Beliefnet
Where Hope Lives

Gage Skidmore | Flickr.com

Gage Skidmore | Flickr.com

Luke Perry died on Monday, March 4, 2019. The actor had suffered a massive stroke on Wednesday, February 27, 2019. When Los Angeles paramedics responded to the call from his Sherman Oaks home, Perry was reportedly lucid. He deteriorated rapidly, however, and was eventually sedated in an effort to give his brain time to recover from the damage. On Monday morning, however, the damage proved too great and the actor passed away.

Perry rose to fame after appearing in the show “Beverly Hills, 90210” where he portrayed Dylan McKay. He continued playing the role for 10 seasons and was offered a spot on a reboot of “90210,” but he declined to accept. Reportedly, the reason he turned down the role was a combination of scheduling conflicts and because he said he “cannot do [a reboot] without [longtime “90210” producer] Aaron [Spelling].”

Perry got his start acting in TV commercials before appearing in music videos and soap operas such as “Loving” and “Another World.” After his explosive success in “90210,” Perry played a supporting role in the original film version of “Buffy The Vampire Slayer.” He also starred in “Terminal Bliss” and appeared in “8 Seconds.”

Perry left “90210” in an attempt to find more mature roles, but he returned to the show that made him famous only three years later. He did, however, play a wider variety of roles after 1999.

Of the role of Dylan, Perry said, “I’m going to be linked with him until I die, but that’s actually just fine. I created Dylan McKay. He’s mine.”

In recent years, Perry has held a repeated role on the CW show “Riverdale” where he played the character Fred Andrews. He also recently finished filming a role in Quentin Tarantino’s “Once Upon a Time in Hollywood.”

Following Perry’s death, numerous celebrities, including both current and former co-stars, reached out in remembrance of the star. Ian Ziering of “90210” said he would “forever bask in the loving memories we’ve shared over the last 30 years.” Molly Ringwald, who appeared with Perry on “Riverdale” said, “My heart is broken.” Another “90210” star, Christine Elise McCarthy said, “”With the heaviest of hearts, I am stunned and devastated to tell you that Luke passed away. I am still in shock and I have no words beyond saying he was a truly kind gentleman. He will be mourned and missed by everyone who knew him and the millions who love him. RIP, dearie Luke. Your time here was far too short.”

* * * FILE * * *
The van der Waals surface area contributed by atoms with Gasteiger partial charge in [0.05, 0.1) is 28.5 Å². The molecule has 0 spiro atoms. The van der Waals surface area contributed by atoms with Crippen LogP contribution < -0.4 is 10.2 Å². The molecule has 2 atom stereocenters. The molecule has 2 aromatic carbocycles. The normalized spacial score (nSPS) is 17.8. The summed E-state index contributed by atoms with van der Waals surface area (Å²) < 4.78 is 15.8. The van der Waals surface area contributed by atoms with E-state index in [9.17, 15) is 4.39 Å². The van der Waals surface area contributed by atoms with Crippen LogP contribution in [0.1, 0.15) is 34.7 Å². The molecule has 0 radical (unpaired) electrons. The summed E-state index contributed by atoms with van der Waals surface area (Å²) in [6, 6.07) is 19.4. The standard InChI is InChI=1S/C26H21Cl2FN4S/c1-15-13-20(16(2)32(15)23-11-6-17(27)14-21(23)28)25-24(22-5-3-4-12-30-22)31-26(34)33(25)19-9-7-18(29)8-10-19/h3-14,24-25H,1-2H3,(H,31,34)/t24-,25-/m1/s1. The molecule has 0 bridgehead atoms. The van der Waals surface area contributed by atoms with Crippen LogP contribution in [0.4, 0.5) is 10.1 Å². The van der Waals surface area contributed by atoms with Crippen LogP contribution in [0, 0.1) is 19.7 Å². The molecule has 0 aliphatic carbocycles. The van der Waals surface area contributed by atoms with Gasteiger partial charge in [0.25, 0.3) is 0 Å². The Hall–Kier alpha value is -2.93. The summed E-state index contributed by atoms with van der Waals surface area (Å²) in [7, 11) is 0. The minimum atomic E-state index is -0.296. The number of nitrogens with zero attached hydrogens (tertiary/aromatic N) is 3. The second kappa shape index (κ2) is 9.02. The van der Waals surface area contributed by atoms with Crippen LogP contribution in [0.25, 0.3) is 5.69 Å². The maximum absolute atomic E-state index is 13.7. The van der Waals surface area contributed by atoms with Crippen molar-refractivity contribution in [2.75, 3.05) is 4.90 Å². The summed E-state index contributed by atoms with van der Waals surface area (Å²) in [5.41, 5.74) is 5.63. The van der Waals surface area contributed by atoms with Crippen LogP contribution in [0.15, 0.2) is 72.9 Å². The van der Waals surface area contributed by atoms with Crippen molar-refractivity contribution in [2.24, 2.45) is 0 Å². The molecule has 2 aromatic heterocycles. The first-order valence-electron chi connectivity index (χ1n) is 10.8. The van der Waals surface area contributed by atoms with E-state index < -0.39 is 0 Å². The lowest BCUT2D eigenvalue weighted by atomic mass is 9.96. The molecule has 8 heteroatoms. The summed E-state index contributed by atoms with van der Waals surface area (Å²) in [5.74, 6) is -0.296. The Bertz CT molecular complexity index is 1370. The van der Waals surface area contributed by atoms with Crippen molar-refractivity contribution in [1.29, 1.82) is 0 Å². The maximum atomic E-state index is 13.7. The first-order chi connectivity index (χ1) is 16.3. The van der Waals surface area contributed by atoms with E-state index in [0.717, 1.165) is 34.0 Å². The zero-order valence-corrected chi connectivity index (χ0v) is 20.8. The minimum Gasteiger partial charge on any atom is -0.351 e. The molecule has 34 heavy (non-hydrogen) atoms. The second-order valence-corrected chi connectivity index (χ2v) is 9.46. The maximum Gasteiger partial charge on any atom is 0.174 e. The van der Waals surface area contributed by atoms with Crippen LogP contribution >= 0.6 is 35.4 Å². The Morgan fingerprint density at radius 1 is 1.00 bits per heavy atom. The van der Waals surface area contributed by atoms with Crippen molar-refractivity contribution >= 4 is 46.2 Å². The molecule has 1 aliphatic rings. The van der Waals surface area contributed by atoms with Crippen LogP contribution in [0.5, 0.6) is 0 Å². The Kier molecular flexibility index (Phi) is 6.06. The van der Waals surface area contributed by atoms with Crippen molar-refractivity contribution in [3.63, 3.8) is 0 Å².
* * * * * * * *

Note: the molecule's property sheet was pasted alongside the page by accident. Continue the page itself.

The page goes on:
There is no news yet of any sort of funeral arrangement, but no doubt there are many fans who join in mourning the loss of the man who once stole the show in “Beverly Hills.”

WIkimedia Commons

WIkimedia Commons

Actress Katherine Helmond died on Friday, March 1, 2019, in her Los Angeles home. She was 89 years old at the time of her death. The cause of death was reported to have been complications from Alzheimer’s disease.

“She was the love of my life. We spent 57 beautiful, wonderful, loving years together, which I will treasure forever,” her husband, David Christian, said. “I’ve been with Katherine since I was 19 years old. The night she died, I saw that the moon was exactly half-full, just as I am now… half of what I’ve been my entire adult life.”

Helmond was known for stealing the show when she was on screen in “Who’s the Boss?” and “Soap.” She performed as an actress for nearly five decades and was nominated for multiple Emmy Awards. She also won two Golden Globes in 1981 and 1989. The Globes were won for her work on “Soap,” where she played lovably naive Jessica Tate, and “Who’s the Boss,” where Helmond portrayed the feisty mother Mona Robinson.

In addition to her well-known television roles, Helmond also appeared in films and on stage. She earned a Tony Award in 1973 for her performance in Eugene O’Neill’s “The Great God Brown.” She also appeared in the films “Time Bandits,” “Brazil,” “Fear and Loathing in Las Vegas” and had a voice role for the animated Pixar film “Cars.”

Helmond’s fellow actors and celebrities have spoken fondly of her following her death. Tony Danza called the actress a “national treasure” and said “no words can measure my love.” Similarly, Alyssa Milano stated that Helmond was “beautiful, kind, funny, gracious, compassionate” and “an instrumental part of my life.” Joe Mantegna also said that Helmond was “a joy and an inspiration in my career and life.”

There will be a memorial for Helmond’s family and friends, but no details are available yet. There is no doubt, however, that Helmond will be missed by those who knew her on screen as well as those who knew her best.

Wikimedia Commons

Wikimedia Commons

Karl Lagerfeld, creative designer of Chanel for 36 years, died in Paris on Tuesday, February 21, 2019. He was 85 years old at the time of his death.